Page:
FIGURE 6 shows an exploded view of the waveguide component of FIGURE 5, and
FIGURE 7 shows an isometric view of a waveguide manufactured by the fourth example.
The waveguide coupler of FIGURE 1 comprises two lengths of waveguide, one length terminating at the flanges 1 and 2 while the other length terminates at the flanges 3 and 4. Two coupling slots are provided between the two waveguides in a manner which will be apparent hereinafter so as to enable energy in either one of the two waveguides to be coupled into the other waveguide.
The various members from which the waveguide cou pler is manufactured are shown in more detail in FIGURE 2. The top and bottom members 5 and 6 are provided with a plurality of holes 7 and the side members 9 to 13 are provided with tags 15 which are suitably located to pass through the holes 7 in the members 5 and 6 when the members are assembled and end tags 16. The'members 5 and 6 are also provided with tags 17.
The members 5, 6, 9, 10, 12 and 13 are formed from sheet metal consisting of a base of aluminium-manganese which is coated on both sides with an aluminium-silicon alloy. These members are preferably of the material which is sold by Imperial Chemical Industries Ltd. under the trade name Kynal with the Code No. 1B 16/19 and which has an overall thickness of .036 inch. Alternatively the base may be an aluminium-magnesiumsilicon alloy; a maten'alhaving this base and an aluminium-silicon alloy coating being sold as Kynal Code No. 1B 16/39. The member 11 is of commercially pure aluminium having a thickness of 0.1 inch and is recessed at the points 21 and 22 so as to receive the members 10 and 13. The member 11 also has two cut-away portions of which only the portion 23 can be seen in I material, and the holes 7 and the tags 17 may all be formed in a single stamping operation or in a number of Preferably the said material has a base of aluminium successive operations. .The members 9, 10, 12 and 13 are similarly stamped out from sheet material and then bent to the desired shapes as shown in FIGURE 2. The members 5, 6 ;and 9 to 13 are assembled so that the various tags 15 project through the appropriate holes 7 in the members and 6. The flange members 1 to 4 are then placed in position, the flange member 2 for example being pushed over the ends of the members 5, 6, 12 and 13.
The various tags projecting through the holes 7 in the members 5 and 6 are then each twisted through approximately 45 so as to lock together the members 5, 6 and 9 to 13. Moreover, all the tags 16 and 17 are bent over in the manner shown in FIGURE 1 so as to hold the flange members 1 to 4 in position, the flange member 2 for example being held between six such tags and the shoulder 24 of each of the members 5 and 6.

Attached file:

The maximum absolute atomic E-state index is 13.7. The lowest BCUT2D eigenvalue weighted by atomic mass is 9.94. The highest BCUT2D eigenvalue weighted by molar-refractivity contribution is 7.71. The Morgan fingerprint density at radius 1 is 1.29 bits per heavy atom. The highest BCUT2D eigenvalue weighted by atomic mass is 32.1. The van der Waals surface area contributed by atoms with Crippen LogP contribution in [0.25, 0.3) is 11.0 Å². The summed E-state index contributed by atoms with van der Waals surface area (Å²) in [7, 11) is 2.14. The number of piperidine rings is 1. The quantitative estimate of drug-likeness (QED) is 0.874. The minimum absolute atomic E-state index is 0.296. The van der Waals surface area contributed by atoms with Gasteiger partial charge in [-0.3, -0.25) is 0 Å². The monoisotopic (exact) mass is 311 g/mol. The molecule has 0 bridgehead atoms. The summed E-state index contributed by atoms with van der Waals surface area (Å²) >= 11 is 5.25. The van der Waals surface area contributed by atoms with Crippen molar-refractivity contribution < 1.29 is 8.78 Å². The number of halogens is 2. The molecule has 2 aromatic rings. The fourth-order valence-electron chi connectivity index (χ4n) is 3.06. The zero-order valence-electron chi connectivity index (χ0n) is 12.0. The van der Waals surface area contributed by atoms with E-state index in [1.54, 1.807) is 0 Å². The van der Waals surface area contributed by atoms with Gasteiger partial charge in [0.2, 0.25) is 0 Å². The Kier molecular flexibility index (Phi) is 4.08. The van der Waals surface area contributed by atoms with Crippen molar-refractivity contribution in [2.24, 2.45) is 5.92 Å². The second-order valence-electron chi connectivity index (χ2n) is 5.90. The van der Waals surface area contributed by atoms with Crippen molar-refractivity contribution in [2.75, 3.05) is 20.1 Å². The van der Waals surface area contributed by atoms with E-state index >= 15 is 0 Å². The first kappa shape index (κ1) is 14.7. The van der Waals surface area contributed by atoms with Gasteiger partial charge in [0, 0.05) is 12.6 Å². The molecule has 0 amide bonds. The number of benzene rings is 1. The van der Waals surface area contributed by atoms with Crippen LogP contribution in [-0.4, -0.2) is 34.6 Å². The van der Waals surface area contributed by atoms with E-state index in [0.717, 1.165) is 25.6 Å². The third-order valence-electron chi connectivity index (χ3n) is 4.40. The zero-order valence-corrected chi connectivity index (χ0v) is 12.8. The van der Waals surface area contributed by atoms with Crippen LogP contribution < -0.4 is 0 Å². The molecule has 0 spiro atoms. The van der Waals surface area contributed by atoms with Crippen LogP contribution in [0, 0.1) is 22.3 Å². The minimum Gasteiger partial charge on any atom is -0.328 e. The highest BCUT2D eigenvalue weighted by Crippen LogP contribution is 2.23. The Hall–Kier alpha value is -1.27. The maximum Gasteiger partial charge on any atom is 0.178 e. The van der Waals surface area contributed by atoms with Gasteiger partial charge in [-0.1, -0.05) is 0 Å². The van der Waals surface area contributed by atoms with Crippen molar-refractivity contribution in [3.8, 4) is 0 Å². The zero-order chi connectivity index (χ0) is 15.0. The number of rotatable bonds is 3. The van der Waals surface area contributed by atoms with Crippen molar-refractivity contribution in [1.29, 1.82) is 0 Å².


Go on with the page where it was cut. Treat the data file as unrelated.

The resulting structure which is substantially as shown in FIGURE 1 is then cleaned in known manner. This may be done by first dipping the structure in an alkaline bath, for example an aqueous solution of sodium hydroxide, rinsing in water, and then dipping in an acid bath, for example dilute nitric acid, to remove any remaining traces of alkali and any copper that may be present. If the structure, as assembled, is clean, chemical cleaning may be replaced by a degreasing treatment in a suitable vapour such as trichlorethylene.
After cleaning, the structure is preheated in an oven for about 15 minutes to a temperature of approximately 540 C. The structure is then taken quickly from this oven and plunged into a bath of molten Kynal brazing flux. This causes the aluminium-silicon coating of the members 5, 6, 9, 10, 12 and 13 to flow with the result that when the structure is removed from the bath all the contiguous members 1 to 6 and 9 to 13 are brazed together.
The bath of Kynal brazing flux is maintained at a temperature in the range 580 C. to 640 C. and the period of immersion is between 15 seconds and 4 minutes but it is to be understood that the temperature and period are dependent on one another and on the particular structure to be brazed. To assist brazing, a small piece of brazing metal may be placed behind each of the bent-over tags 16 and 17 before the structure is placed in the brazing bath.
The method of brazing described above forms the sub ject of United States Patent No. 2,258,681.
The resulting structure is then cleaned in known manner to remove any remaining brazing flux. This may be done by washing in boiling water to dissolve away most of the flux and then dipping the structure in an acid bath, for example dilute nitric acid. After rinsing the structure is inspected for residual flux and if necessary the previous steps are repeated.
After brazing, the twisted tags 15 projecting through the members 5 and 6 may be removed, for example by being twisted ofi, while the bent-over tags 16 and 17 may be machined oif so as to leave a flush surface to each of the flange members 1 to 4.